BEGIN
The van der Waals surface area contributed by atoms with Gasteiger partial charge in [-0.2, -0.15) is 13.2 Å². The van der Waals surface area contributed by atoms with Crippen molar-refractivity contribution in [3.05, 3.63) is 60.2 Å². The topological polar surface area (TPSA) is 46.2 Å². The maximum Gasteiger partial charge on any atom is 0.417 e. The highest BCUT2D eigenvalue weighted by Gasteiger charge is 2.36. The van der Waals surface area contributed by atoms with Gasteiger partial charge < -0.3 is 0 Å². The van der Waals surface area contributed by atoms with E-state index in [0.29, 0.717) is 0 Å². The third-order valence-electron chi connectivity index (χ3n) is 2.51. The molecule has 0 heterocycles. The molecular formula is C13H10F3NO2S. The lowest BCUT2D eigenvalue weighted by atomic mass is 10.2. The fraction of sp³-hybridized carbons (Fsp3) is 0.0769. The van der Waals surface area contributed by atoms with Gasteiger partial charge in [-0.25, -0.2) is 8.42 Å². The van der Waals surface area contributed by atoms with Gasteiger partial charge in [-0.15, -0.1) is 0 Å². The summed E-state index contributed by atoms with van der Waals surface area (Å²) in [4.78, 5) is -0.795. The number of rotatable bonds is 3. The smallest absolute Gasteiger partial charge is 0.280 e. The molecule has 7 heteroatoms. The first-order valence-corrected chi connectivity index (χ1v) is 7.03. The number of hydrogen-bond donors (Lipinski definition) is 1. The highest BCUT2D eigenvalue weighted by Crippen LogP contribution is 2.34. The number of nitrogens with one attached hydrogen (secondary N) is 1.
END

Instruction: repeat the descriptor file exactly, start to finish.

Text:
The van der Waals surface area contributed by atoms with Gasteiger partial charge in [-0.2, -0.15) is 13.2 Å². The van der Waals surface area contributed by atoms with Crippen molar-refractivity contribution in [3.05, 3.63) is 60.2 Å². The topological polar surface area (TPSA) is 46.2 Å². The maximum Gasteiger partial charge on any atom is 0.417 e. The highest BCUT2D eigenvalue weighted by Gasteiger charge is 2.36. The van der Waals surface area contributed by atoms with Gasteiger partial charge < -0.3 is 0 Å². The van der Waals surface area contributed by atoms with E-state index in [0.29, 0.717) is 0 Å². The third-order valence-electron chi connectivity index (χ3n) is 2.51. The molecule has 0 heterocycles. The molecular formula is C13H10F3NO2S. The lowest BCUT2D eigenvalue weighted by atomic mass is 10.2. The fraction of sp³-hybridized carbons (Fsp3) is 0.0769. The van der Waals surface area contributed by atoms with Gasteiger partial charge in [-0.25, -0.2) is 8.42 Å². The van der Waals surface area contributed by atoms with Gasteiger partial charge in [-0.15, -0.1) is 0 Å². The summed E-state index contributed by atoms with van der Waals surface area (Å²) in [4.78, 5) is -0.795. The number of rotatable bonds is 3. The smallest absolute Gasteiger partial charge is 0.280 e. The molecule has 7 heteroatoms. The first-order valence-corrected chi connectivity index (χ1v) is 7.03. The number of hydrogen-bond donors (Lipinski definition) is 1. The highest BCUT2D eigenvalue weighted by Crippen LogP contribution is 2.34. The number of nitrogens with one attached hydrogen (secondary N) is 1.